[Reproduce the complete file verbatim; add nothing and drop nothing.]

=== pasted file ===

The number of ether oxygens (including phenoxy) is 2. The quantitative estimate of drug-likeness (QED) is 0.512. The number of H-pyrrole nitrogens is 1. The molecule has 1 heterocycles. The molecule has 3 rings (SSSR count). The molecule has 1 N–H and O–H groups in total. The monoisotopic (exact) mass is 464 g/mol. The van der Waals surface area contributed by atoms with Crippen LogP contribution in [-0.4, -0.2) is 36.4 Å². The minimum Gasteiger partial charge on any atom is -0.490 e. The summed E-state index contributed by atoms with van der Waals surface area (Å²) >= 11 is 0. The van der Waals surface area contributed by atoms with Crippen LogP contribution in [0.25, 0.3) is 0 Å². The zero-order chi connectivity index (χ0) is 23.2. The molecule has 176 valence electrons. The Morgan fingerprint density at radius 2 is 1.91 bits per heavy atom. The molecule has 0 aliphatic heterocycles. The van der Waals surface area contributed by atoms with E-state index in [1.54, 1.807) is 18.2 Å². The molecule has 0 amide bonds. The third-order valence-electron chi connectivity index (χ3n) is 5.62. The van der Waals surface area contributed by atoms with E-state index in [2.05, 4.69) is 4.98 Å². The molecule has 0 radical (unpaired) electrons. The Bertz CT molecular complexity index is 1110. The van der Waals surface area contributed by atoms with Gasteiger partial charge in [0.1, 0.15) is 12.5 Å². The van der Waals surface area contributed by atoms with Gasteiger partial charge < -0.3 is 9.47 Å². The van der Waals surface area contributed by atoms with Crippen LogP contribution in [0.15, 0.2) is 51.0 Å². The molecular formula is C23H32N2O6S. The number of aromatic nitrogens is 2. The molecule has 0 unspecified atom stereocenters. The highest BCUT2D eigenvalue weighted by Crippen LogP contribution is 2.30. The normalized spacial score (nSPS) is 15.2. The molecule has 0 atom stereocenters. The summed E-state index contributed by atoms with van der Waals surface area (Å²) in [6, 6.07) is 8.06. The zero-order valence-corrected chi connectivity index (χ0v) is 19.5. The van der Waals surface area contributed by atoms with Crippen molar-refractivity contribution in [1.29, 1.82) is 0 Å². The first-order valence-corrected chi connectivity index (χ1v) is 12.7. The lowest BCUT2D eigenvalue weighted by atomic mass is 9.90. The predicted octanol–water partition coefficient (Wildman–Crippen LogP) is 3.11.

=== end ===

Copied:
The number of ether oxygens (including phenoxy) is 2. The quantitative estimate of drug-likeness (QED) is 0.512. The number of H-pyrrole nitrogens is 1. The molecule has 1 heterocycles. The molecule has 3 rings (SSSR count). The molecule has 1 N–H and O–H groups in total. The monoisotopic (exact) mass is 464 g/mol. The van der Waals surface area contributed by atoms with Crippen LogP contribution in [-0.4, -0.2) is 36.4 Å². The minimum Gasteiger partial charge on any atom is -0.490 e. The summed E-state index contributed by atoms with van der Waals surface area (Å²) >= 11 is 0. The van der Waals surface area contributed by atoms with Crippen LogP contribution in [0.25, 0.3) is 0 Å². The zero-order chi connectivity index (χ0) is 23.2. The molecule has 176 valence electrons. The Morgan fingerprint density at radius 2 is 1.91 bits per heavy atom. The molecule has 0 aliphatic heterocycles. The van der Waals surface area contributed by atoms with E-state index in [1.54, 1.807) is 18.2 Å². The molecule has 0 amide bonds. The third-order valence-electron chi connectivity index (χ3n) is 5.62. The van der Waals surface area contributed by atoms with E-state index in [2.05, 4.69) is 4.98 Å². The molecule has 0 radical (unpaired) electrons. The Bertz CT molecular complexity index is 1110. The van der Waals surface area contributed by atoms with Gasteiger partial charge in [0.1, 0.15) is 12.5 Å². The van der Waals surface area contributed by atoms with Gasteiger partial charge < -0.3 is 9.47 Å². The van der Waals surface area contributed by atoms with Crippen LogP contribution in [0.15, 0.2) is 51.0 Å². The molecular formula is C23H32N2O6S. The number of aromatic nitrogens is 2. The molecule has 0 unspecified atom stereocenters. The highest BCUT2D eigenvalue weighted by Crippen LogP contribution is 2.30. The normalized spacial score (nSPS) is 15.2. The molecule has 0 atom stereocenters. The summed E-state index contributed by atoms with van der Waals surface area (Å²) in [6, 6.07) is 8.06. The zero-order valence-corrected chi connectivity index (χ0v) is 19.5. The van der Waals surface area contributed by atoms with Crippen molar-refractivity contribution in [1.29, 1.82) is 0 Å². The first-order valence-corrected chi connectivity index (χ1v) is 12.7. The lowest BCUT2D eigenvalue weighted by atomic mass is 9.90. The predicted octanol–water partition coefficient (Wildman–Crippen LogP) is 3.11.